Every now and then, I get a real craving for tomato juice cocktail. There’s just something about the tangy, spicy flavor of vegetable juice that sounds so good! Or maybe it’s the fact that it’s so packed with nutrients…tomatoes are full of lycopene, (which fights cancer), carrots are rich in vitamin A (and when they say rich, they mean rich…a single serving has over 400% of your daily value!), and a single serving of parsley has 133% of your daily vitamin C. While I love eating vegetables, I know I’m not likely to be able to manage as many vegetables in a day as I can put into big cup of juice. I love this recipe because it has just enough tangy zip to keep it interesting (you can adjust the spicy level according to your preference) and the savory taste is a great pick-me-up mid afternoon, when things are dragging a little.
There are many processed vegetable juice cocktails available at the store, but I like making it at home. First, you can be sure that your vegetables are organic. Second, when you make the juice at home you know that it’s not reconstituted. Why is this important? Reconstituted juice has been juiced at a factory, then it has most of the water removed from it. This is done in order to more easily transport the juice…which means that the juice concentrate is getting packaged up and more than likely frozen, then shipped somewhere else to have water added and other ingredients mixed in. That’s a whole lot of messing around with the original fruit or vegetable! The third reason that juicing at home is healthier than buying juice at the store is that Juice that is bottled or canned and sold on a store shelf or freezer is pasteurized. This makes sense, because juice that’s made in a factory is making many stops, waiting around in freezers, trucks and storage rooms, and has many more opportunities to be contaminated than juice that comes from fresh, organic vegetables that you’ve washed yourself and then goes right from the juicer to your happy tummy. However, by heating the juice (sometimes more than once) to the temperature that’s needed to kill bacteria, the healthy enzymes in the juice are also broken down. Vitamins and minerals may then be added back into the juice to make up for what’s lost, but it’s just not the same as drinking fresh, homemade juice!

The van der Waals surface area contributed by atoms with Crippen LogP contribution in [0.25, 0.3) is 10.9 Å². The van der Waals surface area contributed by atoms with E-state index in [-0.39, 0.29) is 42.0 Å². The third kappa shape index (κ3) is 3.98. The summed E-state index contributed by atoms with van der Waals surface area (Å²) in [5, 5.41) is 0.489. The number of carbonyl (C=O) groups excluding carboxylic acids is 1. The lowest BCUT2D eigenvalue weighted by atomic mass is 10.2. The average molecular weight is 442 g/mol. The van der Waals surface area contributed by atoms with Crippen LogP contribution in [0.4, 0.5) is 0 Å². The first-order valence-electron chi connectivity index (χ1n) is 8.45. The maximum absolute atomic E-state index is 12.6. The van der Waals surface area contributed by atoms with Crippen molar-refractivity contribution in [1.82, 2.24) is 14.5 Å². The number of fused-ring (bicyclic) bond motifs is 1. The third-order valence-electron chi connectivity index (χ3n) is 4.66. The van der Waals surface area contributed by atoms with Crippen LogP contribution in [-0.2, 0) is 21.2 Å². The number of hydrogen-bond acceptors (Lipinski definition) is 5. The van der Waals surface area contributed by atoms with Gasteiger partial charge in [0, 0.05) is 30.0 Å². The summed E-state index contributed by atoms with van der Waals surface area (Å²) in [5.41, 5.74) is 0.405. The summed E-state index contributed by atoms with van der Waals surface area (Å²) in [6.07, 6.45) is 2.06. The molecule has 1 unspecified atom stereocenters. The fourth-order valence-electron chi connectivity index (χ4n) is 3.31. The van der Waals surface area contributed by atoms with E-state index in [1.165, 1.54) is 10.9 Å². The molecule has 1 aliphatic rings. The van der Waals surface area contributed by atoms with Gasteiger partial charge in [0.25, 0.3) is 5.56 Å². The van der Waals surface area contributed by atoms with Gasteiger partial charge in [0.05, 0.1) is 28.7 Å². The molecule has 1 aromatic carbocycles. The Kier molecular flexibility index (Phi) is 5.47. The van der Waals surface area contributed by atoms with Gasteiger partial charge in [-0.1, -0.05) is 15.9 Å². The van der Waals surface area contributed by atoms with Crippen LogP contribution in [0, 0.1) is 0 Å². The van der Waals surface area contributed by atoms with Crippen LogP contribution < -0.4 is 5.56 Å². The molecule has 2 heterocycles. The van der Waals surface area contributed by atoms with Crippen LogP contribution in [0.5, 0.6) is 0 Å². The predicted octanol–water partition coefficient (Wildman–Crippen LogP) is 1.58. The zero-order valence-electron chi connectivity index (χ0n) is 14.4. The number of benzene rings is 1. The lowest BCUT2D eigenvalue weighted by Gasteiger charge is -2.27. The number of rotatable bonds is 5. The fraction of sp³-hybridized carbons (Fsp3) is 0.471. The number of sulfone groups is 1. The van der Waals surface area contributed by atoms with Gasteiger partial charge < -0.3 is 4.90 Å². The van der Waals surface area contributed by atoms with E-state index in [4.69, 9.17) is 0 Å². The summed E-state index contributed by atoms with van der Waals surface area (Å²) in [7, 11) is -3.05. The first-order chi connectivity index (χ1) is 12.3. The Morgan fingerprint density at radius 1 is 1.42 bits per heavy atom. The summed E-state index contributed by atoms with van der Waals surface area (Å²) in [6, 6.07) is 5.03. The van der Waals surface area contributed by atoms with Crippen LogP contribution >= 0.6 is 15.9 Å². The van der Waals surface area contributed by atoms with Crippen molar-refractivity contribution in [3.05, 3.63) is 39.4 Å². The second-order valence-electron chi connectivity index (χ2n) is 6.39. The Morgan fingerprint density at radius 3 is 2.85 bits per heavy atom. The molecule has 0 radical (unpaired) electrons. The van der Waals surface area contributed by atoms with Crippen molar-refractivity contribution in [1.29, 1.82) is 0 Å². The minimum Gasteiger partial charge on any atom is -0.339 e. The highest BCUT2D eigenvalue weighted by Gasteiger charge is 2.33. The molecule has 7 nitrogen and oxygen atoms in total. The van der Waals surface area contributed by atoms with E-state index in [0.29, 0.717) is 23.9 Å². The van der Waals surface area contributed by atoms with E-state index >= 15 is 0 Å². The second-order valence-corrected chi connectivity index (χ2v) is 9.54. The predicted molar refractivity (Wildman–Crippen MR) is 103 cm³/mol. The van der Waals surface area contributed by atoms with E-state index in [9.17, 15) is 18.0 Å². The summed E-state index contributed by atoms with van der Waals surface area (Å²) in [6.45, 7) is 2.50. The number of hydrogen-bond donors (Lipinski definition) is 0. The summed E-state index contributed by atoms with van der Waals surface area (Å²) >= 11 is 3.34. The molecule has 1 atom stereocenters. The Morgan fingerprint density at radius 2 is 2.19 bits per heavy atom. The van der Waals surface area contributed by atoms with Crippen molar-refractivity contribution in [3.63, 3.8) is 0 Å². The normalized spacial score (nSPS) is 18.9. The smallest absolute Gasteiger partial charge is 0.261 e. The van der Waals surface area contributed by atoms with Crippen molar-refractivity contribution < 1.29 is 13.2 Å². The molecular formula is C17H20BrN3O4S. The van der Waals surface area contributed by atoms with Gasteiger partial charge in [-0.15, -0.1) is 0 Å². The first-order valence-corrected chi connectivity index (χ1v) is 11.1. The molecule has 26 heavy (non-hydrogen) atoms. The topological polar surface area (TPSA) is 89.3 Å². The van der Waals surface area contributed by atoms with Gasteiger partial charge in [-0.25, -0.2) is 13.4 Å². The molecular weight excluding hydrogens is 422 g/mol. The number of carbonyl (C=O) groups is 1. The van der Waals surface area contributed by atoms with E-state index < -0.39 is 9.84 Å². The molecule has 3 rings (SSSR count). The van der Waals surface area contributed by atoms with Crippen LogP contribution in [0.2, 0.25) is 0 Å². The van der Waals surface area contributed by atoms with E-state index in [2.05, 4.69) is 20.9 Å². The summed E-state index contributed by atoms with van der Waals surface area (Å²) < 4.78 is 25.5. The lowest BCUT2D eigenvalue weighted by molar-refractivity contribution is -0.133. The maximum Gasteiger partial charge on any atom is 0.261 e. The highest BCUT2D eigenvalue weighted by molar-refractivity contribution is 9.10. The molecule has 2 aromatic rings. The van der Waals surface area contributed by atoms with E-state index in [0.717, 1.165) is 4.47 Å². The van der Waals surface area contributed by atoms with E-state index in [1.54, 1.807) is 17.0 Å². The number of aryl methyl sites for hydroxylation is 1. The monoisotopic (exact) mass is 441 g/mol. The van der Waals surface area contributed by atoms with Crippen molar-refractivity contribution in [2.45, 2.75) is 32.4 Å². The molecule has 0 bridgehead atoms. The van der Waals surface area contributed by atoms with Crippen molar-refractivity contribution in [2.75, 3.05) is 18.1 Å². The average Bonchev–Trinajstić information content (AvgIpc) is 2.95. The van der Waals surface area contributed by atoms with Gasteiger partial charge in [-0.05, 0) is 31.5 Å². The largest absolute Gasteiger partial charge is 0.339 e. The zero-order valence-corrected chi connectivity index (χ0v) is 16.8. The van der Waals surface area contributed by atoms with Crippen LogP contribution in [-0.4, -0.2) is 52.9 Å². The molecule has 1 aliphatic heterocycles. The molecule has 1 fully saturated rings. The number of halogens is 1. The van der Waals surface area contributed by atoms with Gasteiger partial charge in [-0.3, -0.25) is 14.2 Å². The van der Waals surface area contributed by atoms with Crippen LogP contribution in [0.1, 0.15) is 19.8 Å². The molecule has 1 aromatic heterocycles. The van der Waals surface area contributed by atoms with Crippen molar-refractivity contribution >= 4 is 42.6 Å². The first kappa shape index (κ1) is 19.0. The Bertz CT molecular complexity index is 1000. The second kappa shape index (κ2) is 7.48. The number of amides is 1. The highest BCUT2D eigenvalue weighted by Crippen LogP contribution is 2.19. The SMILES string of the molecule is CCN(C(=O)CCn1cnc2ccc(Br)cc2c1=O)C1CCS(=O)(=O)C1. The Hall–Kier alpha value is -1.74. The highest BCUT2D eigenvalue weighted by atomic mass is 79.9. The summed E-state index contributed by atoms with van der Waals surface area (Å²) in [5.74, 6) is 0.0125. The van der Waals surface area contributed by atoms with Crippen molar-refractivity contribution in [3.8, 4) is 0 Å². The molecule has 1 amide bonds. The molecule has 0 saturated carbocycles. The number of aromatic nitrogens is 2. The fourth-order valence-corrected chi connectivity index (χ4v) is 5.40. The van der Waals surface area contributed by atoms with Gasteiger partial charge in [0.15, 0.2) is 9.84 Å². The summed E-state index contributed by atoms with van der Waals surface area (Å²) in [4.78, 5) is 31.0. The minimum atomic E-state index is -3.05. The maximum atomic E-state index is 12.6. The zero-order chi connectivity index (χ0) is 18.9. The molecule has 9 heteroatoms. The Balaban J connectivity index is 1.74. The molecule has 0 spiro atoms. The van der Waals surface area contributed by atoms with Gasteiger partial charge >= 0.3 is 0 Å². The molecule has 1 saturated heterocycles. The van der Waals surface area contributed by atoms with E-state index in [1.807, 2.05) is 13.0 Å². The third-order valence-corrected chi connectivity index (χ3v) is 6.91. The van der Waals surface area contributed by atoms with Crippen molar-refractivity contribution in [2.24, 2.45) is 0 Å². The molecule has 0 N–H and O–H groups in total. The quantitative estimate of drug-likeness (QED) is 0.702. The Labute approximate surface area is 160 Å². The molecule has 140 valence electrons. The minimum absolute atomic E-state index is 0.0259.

And juicing at home is really easy! Juicers can be expensive, but you can find some models that work well and cost under $100. All you really need to do is wash the vegetables and fruit you’re using, cut them up (if they’re too big to fit in the juicer) and run them through the machine. I try to drink the juice right after we make it, but it can also be stored in the fridge for a little while (I try not to keep home-juiced juice for more than 8 hours).
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Do you like vegetable juice? What’s your favorite kind?